Vasomotor symptoms (VMS) are the symptoms most frequently experienced by women transitioning to menopause and are a primary indication for menopausal hormone therapy. A growing body of evidence has associated the presence of VMS with future risk for cardiovascular disease (CVD) events. This study aimed to systematically evaluate, qualitatively and quantitatively, the possible association between VMS and the risk for incident CVD.
This systematic review and meta-analysis included 11 studies evaluating peri- and postmenopausal women in a prospective design. The association between VMS (hot flashes and/or night sweats) and the incidence of major adverse cardiovascular events, including coronary heart disease (CHD) and stroke, was explored. Associations are expressed as relative risks (RR) with 95 % confidence intervals (CI).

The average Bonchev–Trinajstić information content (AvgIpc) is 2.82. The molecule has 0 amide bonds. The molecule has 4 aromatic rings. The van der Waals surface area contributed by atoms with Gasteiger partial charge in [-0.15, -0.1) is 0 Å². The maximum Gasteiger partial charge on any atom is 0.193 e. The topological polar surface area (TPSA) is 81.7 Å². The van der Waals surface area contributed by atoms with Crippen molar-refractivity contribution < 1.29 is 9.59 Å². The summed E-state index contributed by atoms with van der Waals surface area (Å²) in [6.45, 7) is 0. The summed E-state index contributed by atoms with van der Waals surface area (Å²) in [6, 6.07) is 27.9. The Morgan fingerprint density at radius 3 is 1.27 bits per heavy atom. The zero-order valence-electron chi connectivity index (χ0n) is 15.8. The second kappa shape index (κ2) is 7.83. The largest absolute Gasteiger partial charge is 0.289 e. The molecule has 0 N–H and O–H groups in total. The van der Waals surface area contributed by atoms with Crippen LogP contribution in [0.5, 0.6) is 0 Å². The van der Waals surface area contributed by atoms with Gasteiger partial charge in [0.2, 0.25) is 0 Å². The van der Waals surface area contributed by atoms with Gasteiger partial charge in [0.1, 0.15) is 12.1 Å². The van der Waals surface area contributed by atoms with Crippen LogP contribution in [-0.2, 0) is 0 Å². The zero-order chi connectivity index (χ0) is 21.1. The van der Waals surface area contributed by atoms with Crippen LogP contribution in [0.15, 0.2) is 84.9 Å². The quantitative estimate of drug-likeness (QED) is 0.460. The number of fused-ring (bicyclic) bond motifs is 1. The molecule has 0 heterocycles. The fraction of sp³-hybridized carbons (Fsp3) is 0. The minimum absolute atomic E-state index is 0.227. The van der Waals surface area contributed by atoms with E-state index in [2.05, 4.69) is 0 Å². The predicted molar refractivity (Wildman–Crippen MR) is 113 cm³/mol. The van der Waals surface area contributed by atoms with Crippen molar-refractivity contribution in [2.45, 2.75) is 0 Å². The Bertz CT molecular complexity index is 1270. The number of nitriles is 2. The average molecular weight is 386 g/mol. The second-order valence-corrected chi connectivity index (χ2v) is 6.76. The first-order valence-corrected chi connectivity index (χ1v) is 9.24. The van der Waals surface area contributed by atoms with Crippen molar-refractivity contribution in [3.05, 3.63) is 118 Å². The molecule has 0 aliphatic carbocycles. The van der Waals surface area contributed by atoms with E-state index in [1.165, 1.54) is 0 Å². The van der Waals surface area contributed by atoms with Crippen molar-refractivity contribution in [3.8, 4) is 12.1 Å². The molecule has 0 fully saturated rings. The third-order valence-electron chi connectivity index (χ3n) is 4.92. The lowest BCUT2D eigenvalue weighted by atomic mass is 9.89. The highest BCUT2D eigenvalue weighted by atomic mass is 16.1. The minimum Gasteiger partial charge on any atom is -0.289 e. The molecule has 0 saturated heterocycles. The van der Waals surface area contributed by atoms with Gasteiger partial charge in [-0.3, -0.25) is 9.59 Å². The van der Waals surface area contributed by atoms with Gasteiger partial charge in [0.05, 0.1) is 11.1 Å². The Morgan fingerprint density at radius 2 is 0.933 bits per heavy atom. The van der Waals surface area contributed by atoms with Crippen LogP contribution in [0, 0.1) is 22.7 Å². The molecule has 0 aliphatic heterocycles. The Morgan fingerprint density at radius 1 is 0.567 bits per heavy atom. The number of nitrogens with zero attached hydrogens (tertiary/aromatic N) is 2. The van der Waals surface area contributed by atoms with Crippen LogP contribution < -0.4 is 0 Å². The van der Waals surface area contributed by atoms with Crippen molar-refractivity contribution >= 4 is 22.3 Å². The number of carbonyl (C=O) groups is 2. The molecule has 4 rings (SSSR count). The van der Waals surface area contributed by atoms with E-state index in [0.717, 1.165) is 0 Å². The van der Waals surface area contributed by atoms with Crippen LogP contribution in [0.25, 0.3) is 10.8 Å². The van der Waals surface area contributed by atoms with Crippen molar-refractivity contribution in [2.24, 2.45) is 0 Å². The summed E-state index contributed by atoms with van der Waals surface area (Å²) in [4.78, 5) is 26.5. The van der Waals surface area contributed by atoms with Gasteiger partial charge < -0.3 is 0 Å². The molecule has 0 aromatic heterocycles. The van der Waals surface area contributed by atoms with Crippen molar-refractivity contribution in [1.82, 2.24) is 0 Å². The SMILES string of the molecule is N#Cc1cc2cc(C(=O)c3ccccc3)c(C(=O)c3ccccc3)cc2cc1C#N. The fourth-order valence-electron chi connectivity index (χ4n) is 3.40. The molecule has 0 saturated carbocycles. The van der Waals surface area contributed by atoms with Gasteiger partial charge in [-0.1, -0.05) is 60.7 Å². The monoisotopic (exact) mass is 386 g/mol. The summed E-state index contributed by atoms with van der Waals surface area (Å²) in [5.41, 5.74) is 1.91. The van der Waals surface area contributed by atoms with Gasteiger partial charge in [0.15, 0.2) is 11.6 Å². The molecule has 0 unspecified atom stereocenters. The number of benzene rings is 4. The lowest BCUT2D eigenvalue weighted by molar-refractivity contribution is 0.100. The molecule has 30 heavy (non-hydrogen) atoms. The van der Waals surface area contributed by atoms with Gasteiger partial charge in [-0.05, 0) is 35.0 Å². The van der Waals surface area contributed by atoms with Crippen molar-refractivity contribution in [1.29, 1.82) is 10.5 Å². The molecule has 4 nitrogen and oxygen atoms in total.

The risk for incident CVD events in women with and without VMS differed according to the age of participants. Women with VSM younger than 60 years at baseline had a higher risk of an incident CVD event than women without VSM of the same age (RR 1.12, 95 % CI 1.05-1.19, I 0%). Conversely, the incidence of CVD events was not different between women with and without VMS in the age group >60 years (RR 0.96, 95 % CI 0.92-1.01, I 55%).
The association between VMS and incident CVD events differs with age. VMS increases the incidence of CVD only in women under 60 years of age at baseline. The findings of this study are limited by the high heterogeneity among studies, pertaining mainly to different population characteristics, definitions of menopausal symptoms and recall bias.

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